Science & Technology

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The casual observer — or beachgoer — probably doesn't give too much thought to the reproductive lives of seahorses.

After all, it’s a classic storyline, right? Boy seahorse meets girl seahorse, seahorse gets pregnant, and a few weeks later, a bouncing brood of baby seahorses are born.

But that would be skimming over the coolest part about seahorse reproduction: “They're the only vertebrates — seahorses and pipefish, a group of about 300 species — where the males become truly pregnant,” says Luke Groskin.

Wearable, implantable ‘soft robots’ could someday make our bodies stronger

Feb 7, 2017

Heart failure — when the heart is too weak to pump enough blood through the body — affects nearly 6 million American adults. But recent innovations in muscle-like “soft robots” may someday provide a respite for heart failure patients, and patients suffering from a host of other muscular ailments.

Soft robots “are very different from conventional robots with rigid parts, but they're robotic in the sense that you can program them to achieve a predefined motion,” says Ellen Roche, a postdoctoral researcher at the National University of Ireland.

“Overall, discovering the world is a complicated business,” says the theoretical physicist Carlo Rovelli. “And it goes slowly. It has always gone slowly. And it's still going slowly now, I believe.”

What would you do with data from more than 2 billion trips taken with the ride-booking service Uber?

Soon, you'll be able to explore the possibilities. The company recently debuted a new online tool called Movement, which provides data like ride durations between two points, based on GPS information. The tool is a dream for city planners and local governments, who can use it to learn more about commute patterns, and target infrastructure projects. And in the coming months, Uber wants to make Movement accessible to everyone.

The Secrets of Sticky Frog Saliva

Feb 4, 2017
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NASA/JPL-Caltech

Sure, they're space rocks that sometimes hurtle past Earth a little too close for comfort — asteroids, that is. But for researchers involved in two new NASA missions titled Lucy and Psyche, asteroids are much more than an occasional nuisance: They're time capsules that could unlock secrets of the early solar system.

Almost half of what we do at work could be automated by 2055

Jan 28, 2017
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<a href="https://www.flickr.com/photos/skewgee/3161505670/">Matthew Hurst</a>. <a href="https://creativecommons.org/licenses/by-sa/2.0/">CC BY-SA 2.0</a>. Image cropped.

Almost half the activities people are paid to do globally could be automated using current levels of technology, according to a new report from the McKinsey Global Institute.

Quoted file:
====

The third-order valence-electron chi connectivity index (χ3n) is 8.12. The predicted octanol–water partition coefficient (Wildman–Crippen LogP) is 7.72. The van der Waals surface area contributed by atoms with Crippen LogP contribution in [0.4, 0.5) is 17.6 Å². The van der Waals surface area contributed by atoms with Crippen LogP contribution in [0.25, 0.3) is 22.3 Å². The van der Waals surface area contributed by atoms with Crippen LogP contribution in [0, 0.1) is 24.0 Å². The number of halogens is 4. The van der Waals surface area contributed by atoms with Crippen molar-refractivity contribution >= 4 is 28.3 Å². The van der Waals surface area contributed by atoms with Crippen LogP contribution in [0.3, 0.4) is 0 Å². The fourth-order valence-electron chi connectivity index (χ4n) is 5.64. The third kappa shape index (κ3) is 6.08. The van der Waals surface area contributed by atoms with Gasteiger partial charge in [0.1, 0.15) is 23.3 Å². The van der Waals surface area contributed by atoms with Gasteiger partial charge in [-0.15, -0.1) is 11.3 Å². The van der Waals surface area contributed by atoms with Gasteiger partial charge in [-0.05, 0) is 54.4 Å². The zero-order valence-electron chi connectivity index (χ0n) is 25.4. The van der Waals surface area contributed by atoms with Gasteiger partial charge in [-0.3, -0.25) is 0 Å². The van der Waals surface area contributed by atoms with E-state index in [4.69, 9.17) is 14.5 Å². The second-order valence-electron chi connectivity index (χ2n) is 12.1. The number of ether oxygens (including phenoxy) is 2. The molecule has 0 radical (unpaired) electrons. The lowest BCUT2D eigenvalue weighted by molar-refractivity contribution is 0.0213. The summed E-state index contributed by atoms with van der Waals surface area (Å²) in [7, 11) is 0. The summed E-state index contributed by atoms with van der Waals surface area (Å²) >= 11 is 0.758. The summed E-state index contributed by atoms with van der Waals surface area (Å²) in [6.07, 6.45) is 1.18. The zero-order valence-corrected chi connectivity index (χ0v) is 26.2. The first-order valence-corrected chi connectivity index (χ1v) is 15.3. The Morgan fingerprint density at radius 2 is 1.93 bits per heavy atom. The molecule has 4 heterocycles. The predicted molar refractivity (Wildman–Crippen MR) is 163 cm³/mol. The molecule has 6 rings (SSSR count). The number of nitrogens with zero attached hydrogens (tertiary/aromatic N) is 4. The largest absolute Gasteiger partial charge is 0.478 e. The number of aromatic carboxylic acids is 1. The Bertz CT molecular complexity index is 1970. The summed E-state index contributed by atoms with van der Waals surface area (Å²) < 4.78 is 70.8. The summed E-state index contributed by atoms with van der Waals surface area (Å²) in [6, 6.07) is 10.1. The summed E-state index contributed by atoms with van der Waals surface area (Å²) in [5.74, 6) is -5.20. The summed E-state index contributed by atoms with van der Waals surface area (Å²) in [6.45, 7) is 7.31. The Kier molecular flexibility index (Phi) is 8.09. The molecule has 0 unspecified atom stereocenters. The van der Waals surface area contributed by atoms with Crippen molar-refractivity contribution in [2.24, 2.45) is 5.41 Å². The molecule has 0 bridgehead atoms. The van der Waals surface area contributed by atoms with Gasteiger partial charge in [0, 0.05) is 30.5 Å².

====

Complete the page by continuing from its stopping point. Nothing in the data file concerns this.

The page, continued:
But before we start fretting about job security — or daydreaming about lives of leisure surrounded by "Jetsons"-style robot staff, the report includes a few other key details.

Building an Immunity to Fake News

Jan 28, 2017

How States Can Step Up for Science

Jan 28, 2017

The only physicist in Congress, on the state of science on the Hill

Jan 23, 2017
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<a href="https://www.flickr.com/photos/robcrawley/3113439955/">Rob Crawley</a>/<a href="https://creativecommons.org/licenses/by/2.0/">CC BY 2.0</a>&nbsp;(image cropped)

When the 115th Congress was sworn in on Jan. 3, there was no shortage of solemn ceremony, smiling children and photo ops with Joe Biden. But one thing the room lacked? Scientists.

“At this point, I think I am the only Ph.D. scientist of any kind [in Congress],” says Bill Foster, D-Illinois. “We have some political scientists, I think a mathematician, but it feels sort of lonely.”

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CDC/James Gathany

Despite the medical advances of the past century, malaria is still a global scourge. According to the World Health Organization, an estimated 429,000 people died of malaria worldwide in 2015, and there were over 200 million new cases.

Solar panels are cheaper than ever. But some manufacturers are losing money.

Jan 21, 2017
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<a href="https://www.flickr.com/photos/usfws_pacificsw/8159035850/in/photostream/">Sarah Swenty/USFWS</a>. <a href="https://creativecommons.org/licenses/by/2.0/">CC BY 2.0</a>. Image cropped.&nbsp;

The price of solar photovoltaic panels is coming down, and it’s great news for consumers, solar installers and the environment.

But not everyone is happy about cheap solar: The price of solar photovoltaics is so low, that, according to Bloomberg, some manufacturers were likely selling at a loss in December 2016.

Where Do Baby Seahorses Come From?

Jan 21, 2017

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